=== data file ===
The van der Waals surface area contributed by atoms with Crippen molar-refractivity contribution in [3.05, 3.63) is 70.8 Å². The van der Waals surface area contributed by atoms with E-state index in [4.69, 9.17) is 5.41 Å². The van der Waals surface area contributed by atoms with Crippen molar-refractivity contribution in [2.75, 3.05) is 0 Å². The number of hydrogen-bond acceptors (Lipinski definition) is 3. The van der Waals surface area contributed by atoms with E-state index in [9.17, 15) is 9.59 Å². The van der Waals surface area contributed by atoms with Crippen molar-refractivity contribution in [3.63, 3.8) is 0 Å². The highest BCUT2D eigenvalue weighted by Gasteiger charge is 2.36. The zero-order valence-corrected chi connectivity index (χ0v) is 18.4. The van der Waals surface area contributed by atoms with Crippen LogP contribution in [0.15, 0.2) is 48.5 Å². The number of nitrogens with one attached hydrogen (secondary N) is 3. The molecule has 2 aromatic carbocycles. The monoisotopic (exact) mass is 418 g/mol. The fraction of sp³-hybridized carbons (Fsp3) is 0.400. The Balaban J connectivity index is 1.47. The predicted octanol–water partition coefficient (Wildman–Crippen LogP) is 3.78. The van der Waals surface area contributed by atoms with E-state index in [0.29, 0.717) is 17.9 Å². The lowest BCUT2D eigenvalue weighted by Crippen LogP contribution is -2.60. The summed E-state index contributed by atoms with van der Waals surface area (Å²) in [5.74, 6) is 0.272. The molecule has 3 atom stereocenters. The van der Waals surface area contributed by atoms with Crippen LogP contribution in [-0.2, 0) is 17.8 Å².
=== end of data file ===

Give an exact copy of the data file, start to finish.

The van der Waals surface area contributed by atoms with Crippen molar-refractivity contribution in [3.05, 3.63) is 70.8 Å². The van der Waals surface area contributed by atoms with E-state index in [4.69, 9.17) is 5.41 Å². The van der Waals surface area contributed by atoms with Crippen molar-refractivity contribution in [2.75, 3.05) is 0 Å². The number of hydrogen-bond acceptors (Lipinski definition) is 3. The van der Waals surface area contributed by atoms with E-state index in [9.17, 15) is 9.59 Å². The van der Waals surface area contributed by atoms with Crippen molar-refractivity contribution in [3.63, 3.8) is 0 Å². The highest BCUT2D eigenvalue weighted by Gasteiger charge is 2.36. The zero-order valence-corrected chi connectivity index (χ0v) is 18.4. The van der Waals surface area contributed by atoms with Crippen LogP contribution in [0.15, 0.2) is 48.5 Å². The number of nitrogens with one attached hydrogen (secondary N) is 3. The molecule has 2 aromatic carbocycles. The monoisotopic (exact) mass is 418 g/mol. The fraction of sp³-hybridized carbons (Fsp3) is 0.400. The Balaban J connectivity index is 1.47. The predicted octanol–water partition coefficient (Wildman–Crippen LogP) is 3.78. The van der Waals surface area contributed by atoms with E-state index in [0.29, 0.717) is 17.9 Å². The lowest BCUT2D eigenvalue weighted by Crippen LogP contribution is -2.60. The summed E-state index contributed by atoms with van der Waals surface area (Å²) in [5.74, 6) is 0.272. The molecule has 3 atom stereocenters. The van der Waals surface area contributed by atoms with Crippen LogP contribution in [-0.2, 0) is 17.8 Å².